Self-kindness: Self-compassion entails being warm towards oneself when encountering pain and personal shortcomings, rather than ignoring them or hurting oneself with self-criticism.
Common humanity: Self-compassion also involves recognizing that suffering and personal failure is part of the shared human experience.
Mindfulness: Self-compassion requires taking a balanced approach to one's negative emotions so that feelings are neither suppressed nor exaggerated. Negative thoughts and emotions are observed with openness, so that they are held in mindful awareness. Mindfulness is a non-judgmental, receptive mind state in which individuals observe their thoughts and feelings as they are, without trying to suppress or deny them.
Conversely, mindfulness requires that one not be "over-identified" with mental or emotional phenomena, so that one suffers aversive reactions. This latter type of response involves narrowly focusing and ruminating on one's negative emotions.
Being a Quaker feminist can be difficult because most people want good old fashioned retributive justice, an eye for an eye and a tooth for a tooth. My path and its demands are much more difficult and far more New Testament. I'm to see that of God in everyone, even those whose behavior I find predatory and completely inexcusable. Few other women's rights activists are willing to see it my way. Even worse, to some, my approach might as well be setting these men free or even taking on their cause. And this again is part of over-identification.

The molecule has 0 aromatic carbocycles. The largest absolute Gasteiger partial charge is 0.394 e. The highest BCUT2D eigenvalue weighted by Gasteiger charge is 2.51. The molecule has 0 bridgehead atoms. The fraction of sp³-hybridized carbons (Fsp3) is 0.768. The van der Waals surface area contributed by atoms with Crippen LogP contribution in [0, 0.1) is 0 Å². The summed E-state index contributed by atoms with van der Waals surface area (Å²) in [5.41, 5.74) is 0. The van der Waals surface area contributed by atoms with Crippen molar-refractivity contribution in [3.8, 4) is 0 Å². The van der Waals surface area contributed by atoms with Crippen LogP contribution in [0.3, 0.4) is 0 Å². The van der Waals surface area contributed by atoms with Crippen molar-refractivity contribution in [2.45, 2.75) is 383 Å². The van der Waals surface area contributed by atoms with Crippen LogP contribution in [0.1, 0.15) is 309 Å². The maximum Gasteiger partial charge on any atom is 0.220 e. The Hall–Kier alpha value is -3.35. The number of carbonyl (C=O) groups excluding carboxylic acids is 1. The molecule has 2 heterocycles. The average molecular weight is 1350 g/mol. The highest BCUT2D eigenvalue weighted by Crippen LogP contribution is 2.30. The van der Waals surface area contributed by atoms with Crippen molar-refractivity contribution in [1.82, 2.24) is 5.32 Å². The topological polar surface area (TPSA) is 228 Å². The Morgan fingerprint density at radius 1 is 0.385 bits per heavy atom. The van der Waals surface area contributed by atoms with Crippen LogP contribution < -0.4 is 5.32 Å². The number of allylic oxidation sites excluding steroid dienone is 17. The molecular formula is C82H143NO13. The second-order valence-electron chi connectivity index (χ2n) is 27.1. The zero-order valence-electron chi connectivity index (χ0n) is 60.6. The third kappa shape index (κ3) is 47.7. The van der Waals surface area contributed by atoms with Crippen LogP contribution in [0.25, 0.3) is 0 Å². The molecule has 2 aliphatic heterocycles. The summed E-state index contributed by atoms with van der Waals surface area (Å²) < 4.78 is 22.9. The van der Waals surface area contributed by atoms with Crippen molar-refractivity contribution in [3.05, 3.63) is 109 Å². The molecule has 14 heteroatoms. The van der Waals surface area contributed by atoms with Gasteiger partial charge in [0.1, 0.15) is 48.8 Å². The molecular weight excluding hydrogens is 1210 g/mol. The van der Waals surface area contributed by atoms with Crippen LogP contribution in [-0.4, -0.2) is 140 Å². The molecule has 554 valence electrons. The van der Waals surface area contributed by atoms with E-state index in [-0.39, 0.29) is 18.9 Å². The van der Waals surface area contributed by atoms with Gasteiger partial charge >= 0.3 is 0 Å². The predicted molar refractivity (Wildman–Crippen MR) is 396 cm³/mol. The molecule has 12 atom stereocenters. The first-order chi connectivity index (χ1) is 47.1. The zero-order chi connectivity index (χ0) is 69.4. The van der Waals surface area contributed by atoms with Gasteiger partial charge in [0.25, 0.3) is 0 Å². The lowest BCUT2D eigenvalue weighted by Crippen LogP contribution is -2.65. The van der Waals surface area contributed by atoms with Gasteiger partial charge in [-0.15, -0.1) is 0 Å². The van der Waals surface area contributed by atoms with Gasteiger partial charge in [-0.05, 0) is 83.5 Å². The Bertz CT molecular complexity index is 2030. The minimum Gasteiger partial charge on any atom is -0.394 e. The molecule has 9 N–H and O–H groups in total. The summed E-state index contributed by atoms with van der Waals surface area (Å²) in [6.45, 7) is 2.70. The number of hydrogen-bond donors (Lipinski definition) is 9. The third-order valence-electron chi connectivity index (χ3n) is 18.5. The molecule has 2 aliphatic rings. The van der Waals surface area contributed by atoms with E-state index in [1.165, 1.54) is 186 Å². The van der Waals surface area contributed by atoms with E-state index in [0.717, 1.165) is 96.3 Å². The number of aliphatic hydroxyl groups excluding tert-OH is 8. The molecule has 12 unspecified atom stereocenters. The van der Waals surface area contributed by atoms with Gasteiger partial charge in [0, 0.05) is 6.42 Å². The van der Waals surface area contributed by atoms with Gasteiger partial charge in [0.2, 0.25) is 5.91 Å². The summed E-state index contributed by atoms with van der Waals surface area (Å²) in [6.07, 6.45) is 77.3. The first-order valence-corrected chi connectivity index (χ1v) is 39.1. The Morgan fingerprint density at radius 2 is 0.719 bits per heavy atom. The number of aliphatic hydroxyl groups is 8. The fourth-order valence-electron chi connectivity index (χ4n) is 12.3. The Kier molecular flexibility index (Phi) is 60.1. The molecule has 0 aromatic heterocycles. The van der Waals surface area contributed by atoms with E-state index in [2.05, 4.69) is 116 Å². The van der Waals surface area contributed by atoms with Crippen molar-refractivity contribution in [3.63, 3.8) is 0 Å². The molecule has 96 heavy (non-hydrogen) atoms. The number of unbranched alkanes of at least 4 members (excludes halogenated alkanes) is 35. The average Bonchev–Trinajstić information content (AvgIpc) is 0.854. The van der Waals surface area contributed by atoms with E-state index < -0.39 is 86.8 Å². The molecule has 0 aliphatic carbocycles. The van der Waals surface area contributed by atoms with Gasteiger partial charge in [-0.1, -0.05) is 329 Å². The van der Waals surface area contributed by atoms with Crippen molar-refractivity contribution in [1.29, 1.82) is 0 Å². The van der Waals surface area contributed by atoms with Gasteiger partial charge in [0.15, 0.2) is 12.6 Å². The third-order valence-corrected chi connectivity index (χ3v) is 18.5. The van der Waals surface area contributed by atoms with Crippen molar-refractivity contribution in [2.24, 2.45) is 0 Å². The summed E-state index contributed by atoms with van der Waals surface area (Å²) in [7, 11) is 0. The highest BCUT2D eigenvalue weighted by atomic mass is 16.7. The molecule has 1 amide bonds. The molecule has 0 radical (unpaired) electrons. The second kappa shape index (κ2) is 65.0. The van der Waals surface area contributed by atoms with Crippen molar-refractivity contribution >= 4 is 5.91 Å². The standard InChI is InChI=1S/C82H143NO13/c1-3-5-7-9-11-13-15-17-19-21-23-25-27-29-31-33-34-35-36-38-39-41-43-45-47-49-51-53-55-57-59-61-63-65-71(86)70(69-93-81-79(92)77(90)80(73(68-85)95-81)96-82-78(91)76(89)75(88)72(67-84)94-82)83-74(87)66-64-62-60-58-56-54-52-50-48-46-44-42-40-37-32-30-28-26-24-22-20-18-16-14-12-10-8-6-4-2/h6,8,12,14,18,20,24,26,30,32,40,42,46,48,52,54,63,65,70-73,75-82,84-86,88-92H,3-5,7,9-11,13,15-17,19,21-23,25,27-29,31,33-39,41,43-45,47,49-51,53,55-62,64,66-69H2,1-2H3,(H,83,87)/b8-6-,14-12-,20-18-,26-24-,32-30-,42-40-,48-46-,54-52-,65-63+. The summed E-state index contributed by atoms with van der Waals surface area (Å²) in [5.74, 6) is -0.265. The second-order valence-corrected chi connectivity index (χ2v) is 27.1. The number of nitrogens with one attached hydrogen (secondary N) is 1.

But what these activists fail to understand is that it is counter-productive to be the hate that hate produced. We are no different than those who threaten us if we resort to the same anger and the same fears. Tempting though it is, we must resist. We give lip service to the non-violent resistance Martin Luther King, Jr. insisted upon, giving it our fullest devotion, as we instead insist upon any means necessary. We have forgotten his legacy and what he accomplished if we forsake an extremely effective means of resistance in our desire to punish, to force the shoe on the other foot.